As a first take, we might say that the good achieved by health care is the number of lives saved. But that is too crude. The death of a teenager is a greater tragedy than the death of an 85-year-old, and this should be reflected in our priorities. We can accommodate that difference by calculating the number of life-years saved, rather than simply the number of lives saved. If a teenager can be expected to live another ... [link]
This is what you can expect from government health care. Your age will determine the extent of care that you'll receive.

And America is rapidly aging.

The bottom line: Cut 'em loose. Cut us loose. Save money.

That's what passes for "health care for all" in leftistland.

Who Ya Gonna Trust?

Obama Says Health Plan Won’t Add to Deficit

CBO: House version of ObamaCare adds $239 billion to deficit

We're Back To That

It's time someone explained to the leadership of the Episcopal Church (USA) what the word "inclusivity" means. Last time I checked my trusty Webster's, it didn't define the word as having anything to do with driving a huge portion of your flock OUT.

Yet that's what those leaders have done over the last few years. Conservative members of this once-proud, once-large mainline church have fled in droves since it was decided to jam the homosexual issue down their throats. It being done, as bizarre as it sounds, in the name of "inclusivity."

So how is the leadership reacting to its plummeting membership count? What's it going to do to keep its members from all becoming Baptists?

Need you ask?
Pared-Down Episcopal Church Is Looking to Grow Through ‘Inclusivity’
By Laurie Goodstein, New York Times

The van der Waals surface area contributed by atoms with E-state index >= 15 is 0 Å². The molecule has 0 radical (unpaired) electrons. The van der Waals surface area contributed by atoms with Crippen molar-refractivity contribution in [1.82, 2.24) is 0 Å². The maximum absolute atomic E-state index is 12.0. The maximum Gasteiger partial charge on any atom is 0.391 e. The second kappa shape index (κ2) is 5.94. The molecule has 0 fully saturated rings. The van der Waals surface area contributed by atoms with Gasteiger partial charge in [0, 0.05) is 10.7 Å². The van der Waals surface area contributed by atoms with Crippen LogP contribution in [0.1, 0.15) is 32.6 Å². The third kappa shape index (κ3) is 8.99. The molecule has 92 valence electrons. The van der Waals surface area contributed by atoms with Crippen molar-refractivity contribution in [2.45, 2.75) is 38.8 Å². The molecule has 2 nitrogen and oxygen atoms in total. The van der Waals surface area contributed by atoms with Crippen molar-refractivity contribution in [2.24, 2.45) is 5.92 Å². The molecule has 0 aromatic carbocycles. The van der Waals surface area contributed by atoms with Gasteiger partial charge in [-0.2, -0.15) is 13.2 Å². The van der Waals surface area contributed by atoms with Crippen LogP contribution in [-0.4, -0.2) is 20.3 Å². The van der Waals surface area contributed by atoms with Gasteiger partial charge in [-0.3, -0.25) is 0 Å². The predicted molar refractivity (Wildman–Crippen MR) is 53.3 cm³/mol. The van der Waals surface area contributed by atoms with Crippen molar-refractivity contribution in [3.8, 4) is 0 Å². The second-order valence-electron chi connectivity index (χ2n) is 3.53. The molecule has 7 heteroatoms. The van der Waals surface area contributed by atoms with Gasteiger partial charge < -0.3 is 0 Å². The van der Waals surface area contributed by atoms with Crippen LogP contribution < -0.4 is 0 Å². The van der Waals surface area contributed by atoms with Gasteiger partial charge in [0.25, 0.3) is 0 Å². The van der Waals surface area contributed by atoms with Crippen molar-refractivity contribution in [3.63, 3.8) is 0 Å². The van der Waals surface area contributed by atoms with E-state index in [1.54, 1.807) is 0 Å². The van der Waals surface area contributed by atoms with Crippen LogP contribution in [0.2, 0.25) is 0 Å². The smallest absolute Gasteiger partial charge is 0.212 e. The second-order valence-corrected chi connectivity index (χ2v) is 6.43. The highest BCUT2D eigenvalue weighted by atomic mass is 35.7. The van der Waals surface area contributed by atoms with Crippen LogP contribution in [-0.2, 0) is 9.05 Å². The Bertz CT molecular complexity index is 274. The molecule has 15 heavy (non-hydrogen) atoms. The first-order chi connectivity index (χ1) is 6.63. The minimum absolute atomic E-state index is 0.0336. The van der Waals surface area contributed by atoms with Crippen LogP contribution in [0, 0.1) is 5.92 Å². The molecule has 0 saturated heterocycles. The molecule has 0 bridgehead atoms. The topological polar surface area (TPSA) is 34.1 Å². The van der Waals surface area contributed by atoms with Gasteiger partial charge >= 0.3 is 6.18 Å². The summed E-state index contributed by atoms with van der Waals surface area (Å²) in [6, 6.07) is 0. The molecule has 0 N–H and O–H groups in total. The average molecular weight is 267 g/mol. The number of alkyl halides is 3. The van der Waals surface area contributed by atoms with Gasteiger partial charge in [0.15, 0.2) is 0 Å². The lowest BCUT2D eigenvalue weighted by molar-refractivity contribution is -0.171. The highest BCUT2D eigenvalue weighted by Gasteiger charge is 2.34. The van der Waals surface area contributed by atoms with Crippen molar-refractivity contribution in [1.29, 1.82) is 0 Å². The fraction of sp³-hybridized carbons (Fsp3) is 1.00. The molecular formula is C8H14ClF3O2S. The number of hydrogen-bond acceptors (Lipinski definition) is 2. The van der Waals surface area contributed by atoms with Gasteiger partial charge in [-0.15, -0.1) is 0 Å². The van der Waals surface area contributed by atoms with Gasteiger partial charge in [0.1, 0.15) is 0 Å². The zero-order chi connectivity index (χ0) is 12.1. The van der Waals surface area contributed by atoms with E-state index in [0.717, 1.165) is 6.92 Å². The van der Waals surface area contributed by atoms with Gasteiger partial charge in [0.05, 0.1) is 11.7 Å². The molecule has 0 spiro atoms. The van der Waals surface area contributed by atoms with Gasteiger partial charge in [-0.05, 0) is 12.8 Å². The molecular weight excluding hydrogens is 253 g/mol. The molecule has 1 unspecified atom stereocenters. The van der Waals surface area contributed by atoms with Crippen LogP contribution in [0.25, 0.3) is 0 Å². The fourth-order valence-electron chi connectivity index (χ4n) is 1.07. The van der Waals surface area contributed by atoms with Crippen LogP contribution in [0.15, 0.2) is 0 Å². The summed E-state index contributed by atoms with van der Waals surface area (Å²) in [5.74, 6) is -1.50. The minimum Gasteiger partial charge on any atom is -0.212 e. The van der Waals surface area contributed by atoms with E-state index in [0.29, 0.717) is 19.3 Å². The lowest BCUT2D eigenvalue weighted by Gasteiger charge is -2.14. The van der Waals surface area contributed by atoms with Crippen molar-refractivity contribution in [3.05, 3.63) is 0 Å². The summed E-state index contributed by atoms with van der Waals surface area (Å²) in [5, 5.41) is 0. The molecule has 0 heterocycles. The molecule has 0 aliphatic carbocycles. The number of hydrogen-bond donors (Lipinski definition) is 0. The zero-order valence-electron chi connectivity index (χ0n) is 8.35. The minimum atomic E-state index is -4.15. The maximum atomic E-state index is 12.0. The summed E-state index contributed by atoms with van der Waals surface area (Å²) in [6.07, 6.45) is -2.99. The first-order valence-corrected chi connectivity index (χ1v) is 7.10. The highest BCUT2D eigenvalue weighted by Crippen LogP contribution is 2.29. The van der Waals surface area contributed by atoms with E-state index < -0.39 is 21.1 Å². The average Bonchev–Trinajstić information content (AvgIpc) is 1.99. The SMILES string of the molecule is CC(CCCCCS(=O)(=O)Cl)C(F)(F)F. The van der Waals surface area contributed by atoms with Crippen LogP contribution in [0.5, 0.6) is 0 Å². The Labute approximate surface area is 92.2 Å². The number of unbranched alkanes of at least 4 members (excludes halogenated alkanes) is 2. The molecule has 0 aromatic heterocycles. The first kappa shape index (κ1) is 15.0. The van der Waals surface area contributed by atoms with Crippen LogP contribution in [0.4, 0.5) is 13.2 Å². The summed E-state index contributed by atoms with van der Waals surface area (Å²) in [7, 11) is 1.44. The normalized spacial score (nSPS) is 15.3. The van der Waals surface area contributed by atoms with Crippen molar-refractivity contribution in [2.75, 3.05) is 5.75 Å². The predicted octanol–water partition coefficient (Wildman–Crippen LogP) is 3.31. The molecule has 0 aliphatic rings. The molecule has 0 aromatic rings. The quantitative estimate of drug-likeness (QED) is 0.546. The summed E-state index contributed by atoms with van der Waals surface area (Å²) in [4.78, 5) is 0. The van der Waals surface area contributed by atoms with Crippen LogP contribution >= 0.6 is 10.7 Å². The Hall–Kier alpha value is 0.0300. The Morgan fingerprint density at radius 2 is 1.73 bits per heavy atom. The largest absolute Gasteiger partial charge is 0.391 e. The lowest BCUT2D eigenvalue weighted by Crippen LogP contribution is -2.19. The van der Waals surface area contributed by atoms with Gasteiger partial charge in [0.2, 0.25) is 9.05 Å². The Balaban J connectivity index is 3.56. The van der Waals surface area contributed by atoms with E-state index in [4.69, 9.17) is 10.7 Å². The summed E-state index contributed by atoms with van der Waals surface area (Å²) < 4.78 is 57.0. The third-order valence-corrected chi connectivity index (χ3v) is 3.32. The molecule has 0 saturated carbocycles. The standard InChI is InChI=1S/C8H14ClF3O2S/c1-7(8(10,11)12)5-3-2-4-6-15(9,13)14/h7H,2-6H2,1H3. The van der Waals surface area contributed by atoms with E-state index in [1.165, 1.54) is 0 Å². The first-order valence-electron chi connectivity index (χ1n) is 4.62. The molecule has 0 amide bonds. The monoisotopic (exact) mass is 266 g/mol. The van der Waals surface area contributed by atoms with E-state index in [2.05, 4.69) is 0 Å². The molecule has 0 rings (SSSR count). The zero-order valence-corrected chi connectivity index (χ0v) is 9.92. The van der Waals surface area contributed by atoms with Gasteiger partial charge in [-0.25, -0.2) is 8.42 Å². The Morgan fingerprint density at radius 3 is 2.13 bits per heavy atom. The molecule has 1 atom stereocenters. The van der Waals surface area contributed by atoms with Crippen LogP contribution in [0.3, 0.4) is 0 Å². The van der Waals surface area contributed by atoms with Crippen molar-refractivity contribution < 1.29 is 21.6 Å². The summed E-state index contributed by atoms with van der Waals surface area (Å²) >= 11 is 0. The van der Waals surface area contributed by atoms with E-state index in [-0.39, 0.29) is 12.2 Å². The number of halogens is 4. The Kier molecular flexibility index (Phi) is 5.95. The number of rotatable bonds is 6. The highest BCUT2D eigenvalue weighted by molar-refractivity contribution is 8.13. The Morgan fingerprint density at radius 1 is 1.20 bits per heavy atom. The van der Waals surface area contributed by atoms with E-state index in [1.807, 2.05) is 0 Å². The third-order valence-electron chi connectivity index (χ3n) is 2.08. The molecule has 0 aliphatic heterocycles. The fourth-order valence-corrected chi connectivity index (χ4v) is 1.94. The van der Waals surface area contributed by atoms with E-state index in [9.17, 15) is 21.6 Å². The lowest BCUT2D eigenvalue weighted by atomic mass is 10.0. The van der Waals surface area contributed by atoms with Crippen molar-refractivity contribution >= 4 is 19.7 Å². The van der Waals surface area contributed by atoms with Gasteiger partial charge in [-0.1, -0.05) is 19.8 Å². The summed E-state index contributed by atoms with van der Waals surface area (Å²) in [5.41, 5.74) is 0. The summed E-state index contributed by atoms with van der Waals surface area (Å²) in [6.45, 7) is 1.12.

Anaheim, Calif. — The Episcopal Church is betting its future on the hope that there are more young people out there like Will Hay.

Mr. Hay, 17, was one of the youngest voting delegates at the church’s 10-day triennial convention, which ended Friday. He has stuck with his church, even when the priest and most of the parishioners in his conservative San Diego parish quit the Episcopal Church two years ago in protest of its liberal moves, particularly the approval in 2003 of an openly gay bishop, V. Gene Robinson. Mr. Hay has helped rebuild his parish, which was left with 48 people and has since drawn nearly 100 new members.

Mr. Hay is no left-wing ideologue, and in fact fears that some of the convention’s landmark decisions last week may alienate even more conservatives. The church’s convention voted not to stand in the way if another gay bishop were elected and to allow for the blessing of same-sex couples.

But Mr. Hay was not troubled by those things. And he believes that the church can grow by emphasizing “inclusivity,” the favorite buzzword of Episcopalians.

Whether Episcopalians really can regenerate a church based on youth and “inclusivity” remains to be seen. [link]
This guy has a future in his church. He believes in "inclusivity" and thinks, at the same time, that his church made the right decision about embracing homosexuality, even though it will drive out - exclude - conservative members of that same church.

That's the Episcopalian definition of inclusion.

This kid will go far.

Though his church may not. A large percentage of its target audience - the gay population - never attends church.

But maybe he'll change all that.

Maybe he won't.

'America Is Not At War. America Is At The Mall'

That's a quote that I read the other day. Origin unknown.